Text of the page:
Having the Davis Cup Finals and the ATP Cup held within one month adds confusion and reduces their mutual legitimacy. They should unify or change.
The start of the year means tennis is heading to Australia. Particularly in men’s tennis, the year starts with the ATP Cup, a team-based tournament that will just host its third edition. The fact that it is held just one month after the Davis Cup Finals just creates confusion. Perhaps it is time for unification.

The Davis Cup -now also using the motto of ‘The World Cup of Tennis’- is one of the oldest World-class sporting events in the world. Its first edition was in 1900, with a match between the United States of America and Great Britain. It has since become a global tournament, with over 130 countries participating.

In its original format, the Davis Cup was contested in a home-and-away format played throughout the year, with a relegation format. This changed in 2019, when the World Group -of 18 countries- now took place in one location and in one week. The lengths of the matches also changed from best of five to best of three. Groups I and II -the divisions immediately before the World Group- are also now held in one host.

Just one year later, in 2020, the ATP held its first ATP Cup, a tournament where 24 countries battle it out in a single location, to the best of three. In essence, the tournament became a copy of the Davis Cup Final, albeit with some competition and eligibility differences. For example, instead of it being a global competition where teams eliminate around the world, it chooses the best 24 teams based on the singles ranking.

As a result, we now have two very similar tournaments that crown “the best men’s team” within one month, making both tournaments seem a bit less legitimate.

There is a precedent. In 1975 and from 1978 to 2012 the ATP sanctioned the World Team Cup, just with eight teams and also basing its eligibility on the singles ranking. With its significantly smaller scope, it could coexist with the Davis Cup until its demise due to lack of sponsorship.

In 2017, Association Football player Gerard Piqué (ESP) approached the International Tennis Federation -which sanctions the Davis Cup- and ATP to “revolutionise tennis” (The Sun), pitching the one-host large Final idea that eventually came to fruition. Promptly, the ATP proposed to revive the World Team Cup, with 24 teams (Reuters).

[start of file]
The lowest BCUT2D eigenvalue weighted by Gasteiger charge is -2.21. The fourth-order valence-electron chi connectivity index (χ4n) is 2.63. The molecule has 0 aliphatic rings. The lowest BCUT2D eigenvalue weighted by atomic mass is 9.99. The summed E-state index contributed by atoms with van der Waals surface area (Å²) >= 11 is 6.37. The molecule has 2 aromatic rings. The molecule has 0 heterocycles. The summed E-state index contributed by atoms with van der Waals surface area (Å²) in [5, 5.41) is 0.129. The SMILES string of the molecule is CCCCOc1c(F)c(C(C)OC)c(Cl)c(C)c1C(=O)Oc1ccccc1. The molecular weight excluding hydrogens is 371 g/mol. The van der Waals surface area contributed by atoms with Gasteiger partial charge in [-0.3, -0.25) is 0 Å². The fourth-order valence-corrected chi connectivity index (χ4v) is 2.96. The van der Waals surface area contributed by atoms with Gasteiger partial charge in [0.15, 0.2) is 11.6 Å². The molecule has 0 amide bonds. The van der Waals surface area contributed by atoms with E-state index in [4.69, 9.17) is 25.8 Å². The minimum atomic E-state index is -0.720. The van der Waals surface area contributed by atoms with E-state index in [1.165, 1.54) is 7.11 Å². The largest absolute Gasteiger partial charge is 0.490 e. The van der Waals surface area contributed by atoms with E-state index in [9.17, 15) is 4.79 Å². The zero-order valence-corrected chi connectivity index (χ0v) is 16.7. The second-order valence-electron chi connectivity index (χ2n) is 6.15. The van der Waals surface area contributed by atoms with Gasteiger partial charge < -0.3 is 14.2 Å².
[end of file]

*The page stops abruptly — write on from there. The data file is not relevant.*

Two years later, Piqué was saying that the Davis Cup “is the project of his life” (SportBusiness) and explained how he persuaded the World’s #1 player, Novak Djokovic (SRB), to play n the tournament. The first “Davis Cup Finals” was hosted in Madrid, in November 2019. He acknowledged the ATP Cup was agreed to be plaid in January, “and then we will have more facts and have a good discussion”.

After two years the fact is that we have two very similar tournaments within one month. The tennis world can live with the two tournaments and go ahead but it is far from ideal. It leads to confusion and mutually decreases the value of the tournaments.

Rafael Nadal (ESP) put it well in 2020: “Two World Cups in one month is not real. It is not possible. We need to find a way to make a deal [between] the ITF and ATP to create a big world team cup competition, not two world cups [so close together]. That’s a confusion for the spectators, and we need to be clear in our sport. For the health of our sport, it is mandatory that we fix it.” (The Guardian)

A world with the Davis Cup and the World Team Cup concurrently was different because the home-and-away dynamics made the Davis Cup a different sort of tournament. But when the two tournaments have the same format the idea would be that either they do not overlap each year, one changes its format, one disappears, or ideally, both merge into one large tournament.

The change in the Davis Cup format from a home-and-away tournament is another discussion. The fact is that it has changed at the moment and seems to be a success.

Perhaps the best would be that both tournaments merge and another tournament -or one of these two- becomes a “title” tournament where the Champion defends its cup against a challenger team, as in some professional combat sports or Sailing’s America’s Cup. That would create two very interesting tournaments that could run a the same time but everyone knows that the Status Quo is not ideal.